Magellanic penguins are medium sized penguins weighing between 4-5 kg and approximately 70 cm tall. Males are usually larger than females, weighing up to 20% more, and have deeper or thicker bills. These penguins are amongst the most migratory of the penguin species, and can be found along the Atlantic coast from Northern Argentina to the southern coast of Brazil, swimming in waters off the continental shelf, or breeding in colonies along the coast and islands.
Adults spend half the year at sea, seldom coming ashore. The other half of the year, they are at breeding colonies located in southern Argentina, southern Chile, and the Falkland/Malvinas Islands. The breeding range of Magellanic penguins has expanded to the north with the largest colony at San Lorenzo, on the peninsula of Valdes. These penguins are highly seasonal, breeding season usually starts in mid Septembers to early October with females laying two eggs in burrows or under bushes during October. Chicks hatch after 39-42 days of incubation and fledge in January.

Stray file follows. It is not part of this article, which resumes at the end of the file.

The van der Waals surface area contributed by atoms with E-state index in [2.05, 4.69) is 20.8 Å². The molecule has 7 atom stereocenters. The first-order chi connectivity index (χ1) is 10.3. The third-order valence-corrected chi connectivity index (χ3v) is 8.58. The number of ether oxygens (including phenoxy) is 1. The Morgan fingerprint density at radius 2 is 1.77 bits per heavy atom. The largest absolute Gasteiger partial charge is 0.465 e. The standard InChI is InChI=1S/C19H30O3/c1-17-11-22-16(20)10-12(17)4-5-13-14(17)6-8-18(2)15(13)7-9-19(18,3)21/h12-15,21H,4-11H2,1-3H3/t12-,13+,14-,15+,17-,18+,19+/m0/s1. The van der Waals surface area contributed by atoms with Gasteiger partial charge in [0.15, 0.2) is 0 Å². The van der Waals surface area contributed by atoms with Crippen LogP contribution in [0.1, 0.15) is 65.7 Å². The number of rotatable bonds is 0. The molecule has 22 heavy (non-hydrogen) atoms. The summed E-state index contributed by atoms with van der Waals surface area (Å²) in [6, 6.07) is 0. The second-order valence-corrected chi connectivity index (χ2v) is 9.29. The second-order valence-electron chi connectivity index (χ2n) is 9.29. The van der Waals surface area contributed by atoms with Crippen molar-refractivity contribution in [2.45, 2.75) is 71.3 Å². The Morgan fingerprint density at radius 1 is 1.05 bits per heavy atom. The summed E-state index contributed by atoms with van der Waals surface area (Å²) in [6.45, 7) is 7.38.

Chicks are covered in light grey down and juveniles lack adult bands on their head and chest. Adults have blackish feathers on their back and head and a white breast. Adults have two black bands between the head and breast, with the lower one forming an inverted u-band across the chest. They have a small patch of bare skin around their eyes and bill during the breeding season. Magellanic penguins in Argentina swim between 10 and 600 km from their nest to forage during when breeding. After the breeding season, juveniles and adults leave the colonies and swim north for the winter, some reaching Brazil in the Atlantic and Peru in the Pacific ocean. Their biggest threats are climate change, competition for prey, fishing bycatch and entanglement, overfishing, and petroleum pollution.
For more information on Magellanic penguin natural history visit the Global Penguin Society at https://www.globalpenguinsociety.org/portfolio-species-15.html
For more information on Magellanic penguin conservation status visit the IUCN Red List page at